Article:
Legislative Report April 2020
Federal Legislative Summary
Congress enacted three major pieces of legislation in March, culminating in the “CARES Act,” which appropriated over $2 trillion in aid to businesses and Americans. A centerpiece of this bill was the Paycheck Protection Program (PPP), which was aimed at helping smaller companies with partially forgivable loans to cover payroll, rent and utilities during the COVID-19 crisis. Funding was also provided for businesses through the Small Business Administration (SBA) economic injury disaster loans (EIDL), which included funds for $10,000 grants to small businesses.
This turned out to be a small fraction of the funding needed. An average of 1 million workers were added to the unemployment rolls every weekday over the last six weeks. PPP and EIDL loan funds were quickly drained. Congress responded with an additional stimulus bill for PPP providing over $300 billion in additional funds. The “Paycheck Protection Program and Health Care Enhancement Act,” HR 266, was passed and signed by President Trump on April 24, 2020.
Few believe this will be enough for growing demand. Hopefully the relaxation of shelter-in-place orders that more states are enacting will start the process for a recovery spurred by the marketplace.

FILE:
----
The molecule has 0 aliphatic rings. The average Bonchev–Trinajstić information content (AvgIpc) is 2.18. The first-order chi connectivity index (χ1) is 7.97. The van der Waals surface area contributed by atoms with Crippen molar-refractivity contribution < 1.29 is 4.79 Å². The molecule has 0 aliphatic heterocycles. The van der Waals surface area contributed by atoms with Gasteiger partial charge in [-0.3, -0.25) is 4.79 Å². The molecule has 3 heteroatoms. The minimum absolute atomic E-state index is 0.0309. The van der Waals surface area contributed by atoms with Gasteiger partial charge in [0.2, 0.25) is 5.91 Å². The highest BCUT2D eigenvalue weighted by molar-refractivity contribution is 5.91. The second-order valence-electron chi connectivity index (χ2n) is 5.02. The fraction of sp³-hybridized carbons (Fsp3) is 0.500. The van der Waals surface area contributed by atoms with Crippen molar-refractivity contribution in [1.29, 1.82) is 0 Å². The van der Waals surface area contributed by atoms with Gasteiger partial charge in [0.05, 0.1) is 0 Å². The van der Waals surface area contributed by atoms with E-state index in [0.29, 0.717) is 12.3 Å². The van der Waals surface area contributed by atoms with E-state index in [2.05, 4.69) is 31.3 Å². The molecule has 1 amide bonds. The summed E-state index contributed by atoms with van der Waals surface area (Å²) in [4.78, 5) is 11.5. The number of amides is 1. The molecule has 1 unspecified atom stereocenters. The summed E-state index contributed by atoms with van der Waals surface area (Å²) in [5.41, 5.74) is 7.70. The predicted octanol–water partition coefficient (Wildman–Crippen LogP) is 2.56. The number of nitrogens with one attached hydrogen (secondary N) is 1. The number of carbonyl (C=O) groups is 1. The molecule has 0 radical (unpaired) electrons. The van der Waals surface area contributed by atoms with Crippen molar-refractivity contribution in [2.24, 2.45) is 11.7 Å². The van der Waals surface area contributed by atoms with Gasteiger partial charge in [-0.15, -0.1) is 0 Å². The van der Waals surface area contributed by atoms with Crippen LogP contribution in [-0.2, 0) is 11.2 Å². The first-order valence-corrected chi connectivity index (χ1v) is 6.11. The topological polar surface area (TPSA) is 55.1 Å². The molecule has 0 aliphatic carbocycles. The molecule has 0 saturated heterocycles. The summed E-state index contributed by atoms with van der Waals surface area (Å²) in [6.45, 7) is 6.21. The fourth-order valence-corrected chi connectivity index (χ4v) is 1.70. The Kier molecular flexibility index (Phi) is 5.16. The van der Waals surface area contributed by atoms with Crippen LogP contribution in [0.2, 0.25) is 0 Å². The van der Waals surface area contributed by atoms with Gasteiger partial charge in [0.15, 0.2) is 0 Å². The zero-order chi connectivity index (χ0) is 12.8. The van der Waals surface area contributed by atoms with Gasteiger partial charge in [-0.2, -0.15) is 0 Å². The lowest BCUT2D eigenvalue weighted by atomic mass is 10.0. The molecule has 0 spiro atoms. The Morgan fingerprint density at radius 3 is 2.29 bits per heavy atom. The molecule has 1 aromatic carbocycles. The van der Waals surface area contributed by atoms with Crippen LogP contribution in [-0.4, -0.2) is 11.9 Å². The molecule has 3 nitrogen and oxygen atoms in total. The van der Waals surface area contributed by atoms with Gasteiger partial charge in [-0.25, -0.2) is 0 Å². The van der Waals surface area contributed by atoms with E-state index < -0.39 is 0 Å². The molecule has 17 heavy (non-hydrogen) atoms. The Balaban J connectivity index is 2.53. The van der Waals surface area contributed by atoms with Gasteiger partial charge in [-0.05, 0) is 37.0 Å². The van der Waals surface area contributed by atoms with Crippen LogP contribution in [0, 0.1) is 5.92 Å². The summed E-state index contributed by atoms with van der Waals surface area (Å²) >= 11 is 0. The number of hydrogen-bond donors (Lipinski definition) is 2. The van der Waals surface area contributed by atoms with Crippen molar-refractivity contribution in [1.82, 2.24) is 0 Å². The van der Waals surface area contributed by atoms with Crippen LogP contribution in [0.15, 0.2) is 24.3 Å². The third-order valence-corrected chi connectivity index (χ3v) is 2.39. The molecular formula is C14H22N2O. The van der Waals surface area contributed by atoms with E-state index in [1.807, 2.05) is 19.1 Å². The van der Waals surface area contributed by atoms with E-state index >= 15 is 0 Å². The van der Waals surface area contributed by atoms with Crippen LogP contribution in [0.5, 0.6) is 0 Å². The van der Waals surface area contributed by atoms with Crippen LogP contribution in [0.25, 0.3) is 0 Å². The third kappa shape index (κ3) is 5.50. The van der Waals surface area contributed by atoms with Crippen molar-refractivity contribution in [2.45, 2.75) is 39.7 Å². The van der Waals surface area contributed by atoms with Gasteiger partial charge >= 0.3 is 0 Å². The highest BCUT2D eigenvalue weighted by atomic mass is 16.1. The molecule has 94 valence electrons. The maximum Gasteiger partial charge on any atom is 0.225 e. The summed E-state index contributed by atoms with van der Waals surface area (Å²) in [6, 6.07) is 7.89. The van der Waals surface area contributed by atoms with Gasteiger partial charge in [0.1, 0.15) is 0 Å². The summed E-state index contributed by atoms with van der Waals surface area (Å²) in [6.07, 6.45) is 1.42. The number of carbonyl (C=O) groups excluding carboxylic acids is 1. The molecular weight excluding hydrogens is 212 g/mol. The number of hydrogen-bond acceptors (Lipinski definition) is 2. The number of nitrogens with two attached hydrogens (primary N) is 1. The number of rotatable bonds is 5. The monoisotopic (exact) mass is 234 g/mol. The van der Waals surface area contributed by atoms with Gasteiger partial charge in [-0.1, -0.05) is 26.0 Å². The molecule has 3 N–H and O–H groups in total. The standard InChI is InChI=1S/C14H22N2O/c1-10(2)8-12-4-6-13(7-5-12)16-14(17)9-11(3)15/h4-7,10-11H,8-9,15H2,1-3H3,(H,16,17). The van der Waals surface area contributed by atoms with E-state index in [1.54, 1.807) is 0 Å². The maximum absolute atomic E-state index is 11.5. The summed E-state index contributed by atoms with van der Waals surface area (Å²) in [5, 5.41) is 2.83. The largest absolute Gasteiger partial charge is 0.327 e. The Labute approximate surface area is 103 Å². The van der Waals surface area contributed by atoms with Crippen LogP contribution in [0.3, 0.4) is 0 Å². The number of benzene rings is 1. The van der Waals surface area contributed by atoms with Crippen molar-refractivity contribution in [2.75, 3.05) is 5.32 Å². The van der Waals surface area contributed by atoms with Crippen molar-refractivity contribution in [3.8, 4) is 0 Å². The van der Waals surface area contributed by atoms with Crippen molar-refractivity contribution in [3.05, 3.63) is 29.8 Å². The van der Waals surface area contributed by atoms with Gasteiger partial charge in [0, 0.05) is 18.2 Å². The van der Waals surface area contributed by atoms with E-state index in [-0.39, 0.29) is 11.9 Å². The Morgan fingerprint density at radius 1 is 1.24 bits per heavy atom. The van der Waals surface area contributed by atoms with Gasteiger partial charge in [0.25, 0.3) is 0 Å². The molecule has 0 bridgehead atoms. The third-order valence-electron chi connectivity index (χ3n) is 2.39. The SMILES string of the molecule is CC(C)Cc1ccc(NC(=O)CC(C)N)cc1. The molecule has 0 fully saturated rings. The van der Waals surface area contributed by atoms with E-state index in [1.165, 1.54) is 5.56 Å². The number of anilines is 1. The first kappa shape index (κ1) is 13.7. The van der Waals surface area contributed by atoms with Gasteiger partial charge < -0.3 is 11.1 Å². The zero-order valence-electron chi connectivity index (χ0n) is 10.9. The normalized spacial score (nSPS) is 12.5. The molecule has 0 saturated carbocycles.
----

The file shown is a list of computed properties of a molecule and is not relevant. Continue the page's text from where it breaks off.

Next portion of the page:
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State Legislative Summary
With the continuing catastrophic pandemic, it is no surprise that over 71% of the legislation filed or moving in the last month addressed COVID-19. What we are beginning to see, however, is some push back by some legislatures at the scope and length of Governor’s executive orders.
In Pennsylvania, the Governor vetoed SB 613 on April 20th, which would have allowed more businesses to open than his current order allowed. This bill would have forced the Governor to follow the Cybersecurity & Infrastructure Security Agency (CISA) guidelines for critical infrastructure workforce. These are the guidelines cited by over half of all other Governors executive orders and endorsed by ESA and other related industry associations. Several other bills in Pennsylvania, if passed, would likely meet the same fate.
We also saw several bills that would require “business interruption” provisions in insurance policies to include the current coronavirus pandemic. You will find these bills in Massachusetts, Michigan, Pennsylvania, South Carolina, New York and New Jersey. Other states with similar bills not included in this report include Ohio and Louisiana.
The most significant legislation that was not related to COVID-19 came out of Virginia, where several bills related to public works contracts, independent contractors and labor unions were enacted.